Colin Powell, the first Black US secretary of state whose leadership in several Republican administrations helped shape American foreign policy in the final years of the twentieth century and the early years of the twenty-first, has died from complications from Covid-19, according to his family on Facebook. He was 84 years old.
“General Colin L. Powell, former United States Secretary of State and Chairman of the Joint Chiefs of Staff, died this morning as a result of complications from Covid 19,” the Powell family said on Facebook.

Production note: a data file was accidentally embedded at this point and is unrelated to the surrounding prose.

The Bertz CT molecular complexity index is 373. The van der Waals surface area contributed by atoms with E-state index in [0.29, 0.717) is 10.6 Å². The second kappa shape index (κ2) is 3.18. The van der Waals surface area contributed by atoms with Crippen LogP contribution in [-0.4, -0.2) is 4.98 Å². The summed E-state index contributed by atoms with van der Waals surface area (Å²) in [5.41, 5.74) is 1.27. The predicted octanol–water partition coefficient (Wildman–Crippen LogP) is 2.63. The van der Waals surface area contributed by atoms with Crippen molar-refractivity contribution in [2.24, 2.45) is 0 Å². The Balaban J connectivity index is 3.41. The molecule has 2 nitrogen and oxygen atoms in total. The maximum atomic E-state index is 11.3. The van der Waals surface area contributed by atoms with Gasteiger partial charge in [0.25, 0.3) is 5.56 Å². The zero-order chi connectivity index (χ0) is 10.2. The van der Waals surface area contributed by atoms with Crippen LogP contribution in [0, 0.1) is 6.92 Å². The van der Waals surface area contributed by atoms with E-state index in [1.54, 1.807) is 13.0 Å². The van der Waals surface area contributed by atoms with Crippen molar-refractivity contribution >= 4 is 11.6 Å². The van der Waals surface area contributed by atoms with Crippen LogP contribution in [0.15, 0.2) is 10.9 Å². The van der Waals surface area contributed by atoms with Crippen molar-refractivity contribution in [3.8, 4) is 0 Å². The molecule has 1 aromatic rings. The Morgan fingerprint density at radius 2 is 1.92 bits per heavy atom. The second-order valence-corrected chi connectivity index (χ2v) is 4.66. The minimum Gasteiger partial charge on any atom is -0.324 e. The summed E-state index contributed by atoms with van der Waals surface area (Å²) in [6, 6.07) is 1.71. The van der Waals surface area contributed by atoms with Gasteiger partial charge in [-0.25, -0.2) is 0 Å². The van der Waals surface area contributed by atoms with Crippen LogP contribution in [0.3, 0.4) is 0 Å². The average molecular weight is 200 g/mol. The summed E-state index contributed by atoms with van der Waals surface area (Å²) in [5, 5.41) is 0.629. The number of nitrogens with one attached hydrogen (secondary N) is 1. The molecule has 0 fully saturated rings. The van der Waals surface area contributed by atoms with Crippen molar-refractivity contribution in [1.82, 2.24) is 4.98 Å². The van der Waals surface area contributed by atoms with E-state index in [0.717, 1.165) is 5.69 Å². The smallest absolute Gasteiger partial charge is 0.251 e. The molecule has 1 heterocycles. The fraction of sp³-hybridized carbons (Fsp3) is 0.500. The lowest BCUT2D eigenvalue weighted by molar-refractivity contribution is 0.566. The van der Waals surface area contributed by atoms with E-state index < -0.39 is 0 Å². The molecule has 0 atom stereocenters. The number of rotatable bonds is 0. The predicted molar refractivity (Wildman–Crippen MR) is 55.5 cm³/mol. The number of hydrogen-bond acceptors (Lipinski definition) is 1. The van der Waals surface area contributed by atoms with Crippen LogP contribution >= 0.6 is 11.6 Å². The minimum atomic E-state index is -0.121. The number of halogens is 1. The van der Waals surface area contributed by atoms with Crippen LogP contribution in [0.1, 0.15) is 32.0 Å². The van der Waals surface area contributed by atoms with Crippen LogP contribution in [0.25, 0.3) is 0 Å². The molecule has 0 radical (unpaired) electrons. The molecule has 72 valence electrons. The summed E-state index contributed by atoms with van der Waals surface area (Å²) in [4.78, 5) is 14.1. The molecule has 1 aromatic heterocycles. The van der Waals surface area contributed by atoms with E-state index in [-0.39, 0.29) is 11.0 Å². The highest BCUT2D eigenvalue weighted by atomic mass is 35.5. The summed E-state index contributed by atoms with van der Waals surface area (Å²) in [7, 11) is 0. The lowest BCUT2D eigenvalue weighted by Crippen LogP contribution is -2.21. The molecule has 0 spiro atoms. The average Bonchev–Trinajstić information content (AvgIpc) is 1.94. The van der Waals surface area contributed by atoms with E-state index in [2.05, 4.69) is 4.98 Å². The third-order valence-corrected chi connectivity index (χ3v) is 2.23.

“We have lost a remarkable and loving husband, father, grandfather, and a great American,” they said, adding that he had received all of his vaccinations.
Powell was a distinguished and trailblazing professional soldier whose career spanned combat duty in Vietnam to becoming the first Black national security adviser at the end of Ronald Reagan’s presidency and the youngest and first African American chairman of the Joint Chiefs of Staff under President George H.W. Bush.
His national popularity skyrocketed in the aftermath of the US-led coalition victory in the Gulf War, and he was considered a leading contender to become the first Black President of the United States for a time in the mid-1990s.
However, as George W. Bush’s first secretary of state, he pushed faulty intelligence before the United Nations to advocate for the Iraq War, which he later called a “blot” on his record.CNN News